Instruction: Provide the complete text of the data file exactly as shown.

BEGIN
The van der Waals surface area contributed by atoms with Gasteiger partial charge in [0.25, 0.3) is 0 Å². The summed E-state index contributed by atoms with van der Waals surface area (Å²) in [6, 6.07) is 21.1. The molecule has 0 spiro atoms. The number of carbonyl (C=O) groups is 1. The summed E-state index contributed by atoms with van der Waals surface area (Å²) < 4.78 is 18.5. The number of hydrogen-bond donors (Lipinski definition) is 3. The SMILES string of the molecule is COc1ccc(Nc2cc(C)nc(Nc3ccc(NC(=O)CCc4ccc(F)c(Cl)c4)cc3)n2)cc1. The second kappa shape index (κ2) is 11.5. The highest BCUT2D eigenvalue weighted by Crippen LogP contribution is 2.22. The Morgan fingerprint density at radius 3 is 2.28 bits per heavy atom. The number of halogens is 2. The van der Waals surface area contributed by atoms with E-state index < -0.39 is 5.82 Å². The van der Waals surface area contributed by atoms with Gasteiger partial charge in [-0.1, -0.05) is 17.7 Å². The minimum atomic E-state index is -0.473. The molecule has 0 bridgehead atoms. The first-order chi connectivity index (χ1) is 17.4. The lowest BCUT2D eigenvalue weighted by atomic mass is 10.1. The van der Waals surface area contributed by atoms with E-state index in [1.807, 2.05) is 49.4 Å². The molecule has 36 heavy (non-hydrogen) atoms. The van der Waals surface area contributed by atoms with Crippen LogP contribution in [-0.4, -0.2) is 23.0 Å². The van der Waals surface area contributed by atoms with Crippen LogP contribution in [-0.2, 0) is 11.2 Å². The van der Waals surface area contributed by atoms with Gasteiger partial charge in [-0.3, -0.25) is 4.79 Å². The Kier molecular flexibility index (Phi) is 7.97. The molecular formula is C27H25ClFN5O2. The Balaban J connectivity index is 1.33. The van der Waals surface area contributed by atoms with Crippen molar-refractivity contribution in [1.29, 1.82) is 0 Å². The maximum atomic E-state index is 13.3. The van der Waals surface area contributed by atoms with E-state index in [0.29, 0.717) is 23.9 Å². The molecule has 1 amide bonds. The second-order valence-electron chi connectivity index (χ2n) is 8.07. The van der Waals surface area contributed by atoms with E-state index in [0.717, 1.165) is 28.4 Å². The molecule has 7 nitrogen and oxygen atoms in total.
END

The van der Waals surface area contributed by atoms with Gasteiger partial charge in [0.25, 0.3) is 0 Å². The summed E-state index contributed by atoms with van der Waals surface area (Å²) in [6, 6.07) is 21.1. The molecule has 0 spiro atoms. The number of carbonyl (C=O) groups is 1. The summed E-state index contributed by atoms with van der Waals surface area (Å²) < 4.78 is 18.5. The number of hydrogen-bond donors (Lipinski definition) is 3. The SMILES string of the molecule is COc1ccc(Nc2cc(C)nc(Nc3ccc(NC(=O)CCc4ccc(F)c(Cl)c4)cc3)n2)cc1. The second kappa shape index (κ2) is 11.5. The highest BCUT2D eigenvalue weighted by Crippen LogP contribution is 2.22. The Morgan fingerprint density at radius 3 is 2.28 bits per heavy atom. The number of halogens is 2. The van der Waals surface area contributed by atoms with E-state index < -0.39 is 5.82 Å². The van der Waals surface area contributed by atoms with Gasteiger partial charge in [-0.1, -0.05) is 17.7 Å². The minimum atomic E-state index is -0.473. The molecule has 0 bridgehead atoms. The first-order chi connectivity index (χ1) is 17.4. The lowest BCUT2D eigenvalue weighted by atomic mass is 10.1. The van der Waals surface area contributed by atoms with E-state index in [1.807, 2.05) is 49.4 Å². The molecule has 36 heavy (non-hydrogen) atoms. The van der Waals surface area contributed by atoms with Crippen LogP contribution in [-0.4, -0.2) is 23.0 Å². The van der Waals surface area contributed by atoms with Crippen LogP contribution in [-0.2, 0) is 11.2 Å². The van der Waals surface area contributed by atoms with Gasteiger partial charge in [-0.3, -0.25) is 4.79 Å². The Kier molecular flexibility index (Phi) is 7.97. The molecular formula is C27H25ClFN5O2. The Balaban J connectivity index is 1.33. The van der Waals surface area contributed by atoms with Crippen molar-refractivity contribution in [1.29, 1.82) is 0 Å². The maximum atomic E-state index is 13.3. The van der Waals surface area contributed by atoms with E-state index in [0.29, 0.717) is 23.9 Å². The molecule has 1 amide bonds. The second-order valence-electron chi connectivity index (χ2n) is 8.07. The van der Waals surface area contributed by atoms with E-state index in [0.717, 1.165) is 28.4 Å². The molecule has 7 nitrogen and oxygen atoms in total.